The history of Ketchup

Did you know that the most popular American sauce was invented in China? A brief look at the history of ketchup and its modern life.

The history of Ketchup

Nowadays, ketchup is essential and has this image of a “goes-great-with-everything” sauce. Many people see ketchup as truly American: no wonder considering it lives in 97% of US fridges. Heinz, the most popular brand of ketchup, sells over 650 million bottles of this sauce in the world every year.

The first ketchup recipe included neither tomatoes, vinegar, nor many other ingredients that make ketchup well… ketchup. The first base of the sauce was fish, then oysters, mushrooms, and only after that – tomatoes.

How did ketchup transform from Asian fish sauce to universally loved tomato dip? And what’s special about it?

History of ketchup

Ketchup has a surprisingly long evolution that originated in China. The first version was based on pickled fish and looked more like a soy sauce – with a dark and thin texture. It was called “keh-jup” or “koe-cheup,” meaning “fish sauce.”

Thanks to the fermentation, the sauce was easy to conserve and could make a long journey. So, eventually, at the beginning of the 18th century, British and Dutch merchants brought ketchup to Europe. There, the cooks tried to recreate the recipe and, as a result, added some new ingredients. But it was still far from the dip we know today.

The first known printed recipe was in Eliza Smith’s Compleat Housewife, first published in 1727

For instance, in Great Britain, ketchup was based primarily on mushrooms and enriched with oysters, anchovies, and even walnuts. Similar ketchup recipes appeared in English and American cookbooks in the 18th century. The seasoning was a popular companion to soups, meat, fish, and other sauces.  The first name of “catsup” officially appeared in Britain in 1690; the “ketchup” variant was first listed in 1711.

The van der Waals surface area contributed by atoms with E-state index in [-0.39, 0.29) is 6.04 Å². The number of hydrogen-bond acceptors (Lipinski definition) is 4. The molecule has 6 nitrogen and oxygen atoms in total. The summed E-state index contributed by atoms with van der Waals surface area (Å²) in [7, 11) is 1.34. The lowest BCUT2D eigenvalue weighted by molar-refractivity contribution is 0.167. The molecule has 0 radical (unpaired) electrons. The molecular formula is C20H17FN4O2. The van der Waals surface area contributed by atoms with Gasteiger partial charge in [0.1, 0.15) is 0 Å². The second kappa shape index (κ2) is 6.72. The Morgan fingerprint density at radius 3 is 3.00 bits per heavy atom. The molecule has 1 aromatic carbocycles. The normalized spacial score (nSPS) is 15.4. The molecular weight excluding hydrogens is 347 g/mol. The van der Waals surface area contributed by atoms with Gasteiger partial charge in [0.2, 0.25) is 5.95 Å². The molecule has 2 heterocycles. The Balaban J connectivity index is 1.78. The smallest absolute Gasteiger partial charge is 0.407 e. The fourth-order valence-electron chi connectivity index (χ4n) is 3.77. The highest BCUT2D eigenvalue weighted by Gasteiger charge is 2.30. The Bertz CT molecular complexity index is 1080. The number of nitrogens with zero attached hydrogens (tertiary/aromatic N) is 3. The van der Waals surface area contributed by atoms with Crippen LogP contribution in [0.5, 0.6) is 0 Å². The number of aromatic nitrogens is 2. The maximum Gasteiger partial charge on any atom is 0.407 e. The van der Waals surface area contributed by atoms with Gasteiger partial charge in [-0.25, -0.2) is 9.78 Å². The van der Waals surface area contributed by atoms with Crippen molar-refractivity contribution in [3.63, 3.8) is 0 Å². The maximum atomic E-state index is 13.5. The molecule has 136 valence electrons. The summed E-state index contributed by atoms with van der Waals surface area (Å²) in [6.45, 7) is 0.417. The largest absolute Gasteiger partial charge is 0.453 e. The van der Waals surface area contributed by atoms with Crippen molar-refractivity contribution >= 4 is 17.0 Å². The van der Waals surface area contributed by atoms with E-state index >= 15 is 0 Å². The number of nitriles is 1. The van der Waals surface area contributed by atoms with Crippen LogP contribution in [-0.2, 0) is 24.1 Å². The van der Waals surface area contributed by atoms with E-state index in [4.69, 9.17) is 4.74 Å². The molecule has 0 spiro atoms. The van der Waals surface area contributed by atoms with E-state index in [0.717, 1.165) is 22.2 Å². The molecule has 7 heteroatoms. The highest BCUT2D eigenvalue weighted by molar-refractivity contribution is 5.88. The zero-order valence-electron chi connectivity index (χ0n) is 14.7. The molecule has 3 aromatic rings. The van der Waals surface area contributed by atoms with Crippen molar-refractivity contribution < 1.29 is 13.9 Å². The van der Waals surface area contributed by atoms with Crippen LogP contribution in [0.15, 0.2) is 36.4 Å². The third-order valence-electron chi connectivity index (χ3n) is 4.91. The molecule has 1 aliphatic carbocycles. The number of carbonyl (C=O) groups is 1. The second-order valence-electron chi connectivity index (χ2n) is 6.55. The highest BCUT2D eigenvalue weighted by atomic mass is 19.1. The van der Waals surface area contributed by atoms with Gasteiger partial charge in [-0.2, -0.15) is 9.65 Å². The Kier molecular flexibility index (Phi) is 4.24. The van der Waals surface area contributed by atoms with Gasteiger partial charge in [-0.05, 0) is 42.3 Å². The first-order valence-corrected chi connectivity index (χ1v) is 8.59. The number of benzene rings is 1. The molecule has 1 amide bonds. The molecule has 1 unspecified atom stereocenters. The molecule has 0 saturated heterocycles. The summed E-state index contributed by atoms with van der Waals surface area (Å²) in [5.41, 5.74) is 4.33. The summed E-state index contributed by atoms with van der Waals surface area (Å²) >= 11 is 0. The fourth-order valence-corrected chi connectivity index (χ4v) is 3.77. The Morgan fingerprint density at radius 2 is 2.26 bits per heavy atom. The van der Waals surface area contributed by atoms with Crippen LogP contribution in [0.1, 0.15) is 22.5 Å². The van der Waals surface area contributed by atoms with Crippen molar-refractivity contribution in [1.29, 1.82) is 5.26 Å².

Where is the tomato, you might wonder? American horticulturist James Mease created the first known recipe for tomato ketchup in 1812. His version of sauce included brandy but lacked regular vinegar and sugar. Soon, many tomato-based ketchup recipes appeared in Europe and the USA. Yet, many of them contained previous additions, like oysters or anchovies. 

In the early 19 century, tomato ketchup was sold in pharmacies as a medicine for diarrhea and indigestion. During that period, farmers primarily prepared ketchup and were happy to find another way of conserving tomatoes. With the product’s growing popularity, companies decided to enter the game. Ketchup was more popular than fresh tomatoes. For a long time, people considered tomatoes poisonous, so they preferred prepared fruit with other ingredients rather than a fresh one.

Henry J. Heinz started to produce ketchup in 1876. Heinz chose very ripe red tomatoes for his recipe, which contained more pectin than fresh ones. Pectin is a natural preservative that freed ketchup from additional chemicals to enlarge the expiration date. Plus, Heinz’s ketchup got much more vinegar and sugar. This ketchup, free of chemical preservatives, quickly gained praise all over the States and Europe. In 1905 the company sold 5 million bottles of the sauce.

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